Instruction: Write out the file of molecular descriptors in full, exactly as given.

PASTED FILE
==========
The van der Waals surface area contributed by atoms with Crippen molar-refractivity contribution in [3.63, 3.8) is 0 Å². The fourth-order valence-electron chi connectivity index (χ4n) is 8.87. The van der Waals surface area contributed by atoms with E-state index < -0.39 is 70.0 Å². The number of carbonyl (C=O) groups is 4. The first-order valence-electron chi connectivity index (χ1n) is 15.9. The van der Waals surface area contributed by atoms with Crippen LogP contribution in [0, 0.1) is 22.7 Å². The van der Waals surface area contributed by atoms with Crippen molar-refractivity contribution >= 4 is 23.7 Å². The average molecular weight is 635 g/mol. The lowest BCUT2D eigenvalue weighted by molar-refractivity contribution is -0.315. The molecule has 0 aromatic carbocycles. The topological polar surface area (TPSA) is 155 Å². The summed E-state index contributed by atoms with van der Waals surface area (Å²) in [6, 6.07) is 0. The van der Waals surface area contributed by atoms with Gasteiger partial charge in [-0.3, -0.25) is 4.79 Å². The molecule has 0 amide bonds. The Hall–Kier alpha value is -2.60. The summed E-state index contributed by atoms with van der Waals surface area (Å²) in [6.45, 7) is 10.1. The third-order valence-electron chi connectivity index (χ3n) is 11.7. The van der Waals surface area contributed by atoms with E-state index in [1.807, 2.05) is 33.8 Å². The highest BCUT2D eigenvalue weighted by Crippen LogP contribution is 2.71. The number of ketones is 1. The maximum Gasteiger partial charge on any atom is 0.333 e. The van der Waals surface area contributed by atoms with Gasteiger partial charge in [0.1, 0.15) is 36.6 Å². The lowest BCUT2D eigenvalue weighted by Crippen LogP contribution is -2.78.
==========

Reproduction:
The van der Waals surface area contributed by atoms with Crippen molar-refractivity contribution in [3.63, 3.8) is 0 Å². The fourth-order valence-electron chi connectivity index (χ4n) is 8.87. The van der Waals surface area contributed by atoms with E-state index < -0.39 is 70.0 Å². The number of carbonyl (C=O) groups is 4. The first-order valence-electron chi connectivity index (χ1n) is 15.9. The van der Waals surface area contributed by atoms with Crippen LogP contribution in [0, 0.1) is 22.7 Å². The van der Waals surface area contributed by atoms with Crippen molar-refractivity contribution >= 4 is 23.7 Å². The average molecular weight is 635 g/mol. The lowest BCUT2D eigenvalue weighted by molar-refractivity contribution is -0.315. The molecule has 0 aromatic carbocycles. The topological polar surface area (TPSA) is 155 Å². The summed E-state index contributed by atoms with van der Waals surface area (Å²) in [6, 6.07) is 0. The van der Waals surface area contributed by atoms with Gasteiger partial charge in [-0.3, -0.25) is 4.79 Å². The molecule has 0 amide bonds. The Hall–Kier alpha value is -2.60. The summed E-state index contributed by atoms with van der Waals surface area (Å²) in [6.45, 7) is 10.1. The third-order valence-electron chi connectivity index (χ3n) is 11.7. The van der Waals surface area contributed by atoms with E-state index in [1.807, 2.05) is 33.8 Å². The highest BCUT2D eigenvalue weighted by Crippen LogP contribution is 2.71. The number of ketones is 1. The maximum Gasteiger partial charge on any atom is 0.333 e. The van der Waals surface area contributed by atoms with Gasteiger partial charge in [0.1, 0.15) is 36.6 Å². The lowest BCUT2D eigenvalue weighted by Crippen LogP contribution is -2.78.